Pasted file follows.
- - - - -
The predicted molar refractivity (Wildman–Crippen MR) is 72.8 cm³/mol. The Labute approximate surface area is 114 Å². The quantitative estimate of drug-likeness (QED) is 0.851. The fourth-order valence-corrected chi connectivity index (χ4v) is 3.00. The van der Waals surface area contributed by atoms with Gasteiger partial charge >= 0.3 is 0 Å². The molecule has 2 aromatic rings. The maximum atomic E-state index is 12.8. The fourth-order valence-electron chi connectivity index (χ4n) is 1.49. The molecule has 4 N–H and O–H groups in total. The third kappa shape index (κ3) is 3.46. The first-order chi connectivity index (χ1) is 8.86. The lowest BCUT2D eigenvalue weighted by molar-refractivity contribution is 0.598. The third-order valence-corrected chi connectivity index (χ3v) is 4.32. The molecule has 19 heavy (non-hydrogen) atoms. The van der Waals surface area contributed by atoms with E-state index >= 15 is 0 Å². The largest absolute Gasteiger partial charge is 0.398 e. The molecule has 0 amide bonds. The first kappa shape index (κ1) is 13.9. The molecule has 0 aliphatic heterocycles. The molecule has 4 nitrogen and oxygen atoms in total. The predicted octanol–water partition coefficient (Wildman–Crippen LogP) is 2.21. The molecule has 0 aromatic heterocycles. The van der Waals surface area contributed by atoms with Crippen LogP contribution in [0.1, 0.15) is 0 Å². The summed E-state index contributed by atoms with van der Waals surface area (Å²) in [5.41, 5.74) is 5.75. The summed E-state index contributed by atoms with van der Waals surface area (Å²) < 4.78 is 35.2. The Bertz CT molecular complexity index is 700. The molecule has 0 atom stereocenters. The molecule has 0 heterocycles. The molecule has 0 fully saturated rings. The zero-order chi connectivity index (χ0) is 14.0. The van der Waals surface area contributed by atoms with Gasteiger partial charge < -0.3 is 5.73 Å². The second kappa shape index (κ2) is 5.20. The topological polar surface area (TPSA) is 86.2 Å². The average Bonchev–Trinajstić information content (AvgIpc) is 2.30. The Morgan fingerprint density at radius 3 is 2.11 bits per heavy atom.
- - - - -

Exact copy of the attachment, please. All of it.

The predicted molar refractivity (Wildman–Crippen MR) is 72.8 cm³/mol. The Labute approximate surface area is 114 Å². The quantitative estimate of drug-likeness (QED) is 0.851. The fourth-order valence-corrected chi connectivity index (χ4v) is 3.00. The van der Waals surface area contributed by atoms with Gasteiger partial charge >= 0.3 is 0 Å². The molecule has 2 aromatic rings. The maximum atomic E-state index is 12.8. The fourth-order valence-electron chi connectivity index (χ4n) is 1.49. The molecule has 4 N–H and O–H groups in total. The third kappa shape index (κ3) is 3.46. The first-order chi connectivity index (χ1) is 8.86. The lowest BCUT2D eigenvalue weighted by molar-refractivity contribution is 0.598. The third-order valence-corrected chi connectivity index (χ3v) is 4.32. The molecule has 19 heavy (non-hydrogen) atoms. The van der Waals surface area contributed by atoms with E-state index >= 15 is 0 Å². The largest absolute Gasteiger partial charge is 0.398 e. The molecule has 0 amide bonds. The first kappa shape index (κ1) is 13.9. The molecule has 0 aliphatic heterocycles. The molecule has 4 nitrogen and oxygen atoms in total. The predicted octanol–water partition coefficient (Wildman–Crippen LogP) is 2.21. The molecule has 0 aromatic heterocycles. The van der Waals surface area contributed by atoms with Crippen LogP contribution in [0.1, 0.15) is 0 Å². The summed E-state index contributed by atoms with van der Waals surface area (Å²) in [5.41, 5.74) is 5.75. The summed E-state index contributed by atoms with van der Waals surface area (Å²) < 4.78 is 35.2. The Bertz CT molecular complexity index is 700. The molecule has 0 atom stereocenters. The molecule has 0 heterocycles. The molecule has 0 fully saturated rings. The zero-order chi connectivity index (χ0) is 14.0. The van der Waals surface area contributed by atoms with Gasteiger partial charge < -0.3 is 5.73 Å². The second kappa shape index (κ2) is 5.20. The topological polar surface area (TPSA) is 86.2 Å². The average Bonchev–Trinajstić information content (AvgIpc) is 2.30. The Morgan fingerprint density at radius 3 is 2.11 bits per heavy atom.